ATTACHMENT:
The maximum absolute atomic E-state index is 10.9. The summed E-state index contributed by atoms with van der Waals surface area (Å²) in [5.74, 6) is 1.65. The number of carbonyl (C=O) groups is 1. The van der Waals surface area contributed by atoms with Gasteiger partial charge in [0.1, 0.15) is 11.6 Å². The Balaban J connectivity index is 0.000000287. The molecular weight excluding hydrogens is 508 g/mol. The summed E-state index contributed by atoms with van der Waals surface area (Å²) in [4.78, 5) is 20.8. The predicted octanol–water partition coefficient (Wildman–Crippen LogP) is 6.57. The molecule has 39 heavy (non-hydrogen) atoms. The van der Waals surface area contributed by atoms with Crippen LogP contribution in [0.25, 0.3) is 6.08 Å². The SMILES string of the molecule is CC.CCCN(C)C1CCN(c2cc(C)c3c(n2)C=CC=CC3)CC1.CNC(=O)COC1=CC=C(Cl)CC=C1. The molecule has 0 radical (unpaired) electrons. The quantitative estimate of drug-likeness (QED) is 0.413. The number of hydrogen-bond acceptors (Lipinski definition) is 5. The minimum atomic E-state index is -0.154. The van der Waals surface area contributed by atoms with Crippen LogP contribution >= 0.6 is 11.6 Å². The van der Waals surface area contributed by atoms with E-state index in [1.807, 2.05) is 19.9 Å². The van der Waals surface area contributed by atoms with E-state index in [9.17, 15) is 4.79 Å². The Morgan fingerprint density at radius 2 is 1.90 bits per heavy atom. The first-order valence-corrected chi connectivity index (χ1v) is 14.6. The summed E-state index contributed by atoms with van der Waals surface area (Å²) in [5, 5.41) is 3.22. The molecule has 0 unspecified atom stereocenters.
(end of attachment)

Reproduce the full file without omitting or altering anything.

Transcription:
The maximum absolute atomic E-state index is 10.9. The summed E-state index contributed by atoms with van der Waals surface area (Å²) in [5.74, 6) is 1.65. The number of carbonyl (C=O) groups is 1. The van der Waals surface area contributed by atoms with Gasteiger partial charge in [0.1, 0.15) is 11.6 Å². The Balaban J connectivity index is 0.000000287. The molecular weight excluding hydrogens is 508 g/mol. The summed E-state index contributed by atoms with van der Waals surface area (Å²) in [4.78, 5) is 20.8. The predicted octanol–water partition coefficient (Wildman–Crippen LogP) is 6.57. The molecule has 39 heavy (non-hydrogen) atoms. The van der Waals surface area contributed by atoms with Crippen LogP contribution in [0.25, 0.3) is 6.08 Å². The SMILES string of the molecule is CC.CCCN(C)C1CCN(c2cc(C)c3c(n2)C=CC=CC3)CC1.CNC(=O)COC1=CC=C(Cl)CC=C1. The molecule has 0 radical (unpaired) electrons. The quantitative estimate of drug-likeness (QED) is 0.413. The number of hydrogen-bond acceptors (Lipinski definition) is 5. The minimum atomic E-state index is -0.154. The van der Waals surface area contributed by atoms with Crippen LogP contribution >= 0.6 is 11.6 Å². The van der Waals surface area contributed by atoms with E-state index in [1.807, 2.05) is 19.9 Å². The van der Waals surface area contributed by atoms with E-state index in [9.17, 15) is 4.79 Å². The Morgan fingerprint density at radius 2 is 1.90 bits per heavy atom. The first-order valence-corrected chi connectivity index (χ1v) is 14.6. The summed E-state index contributed by atoms with van der Waals surface area (Å²) in [5, 5.41) is 3.22. The molecule has 0 unspecified atom stereocenters.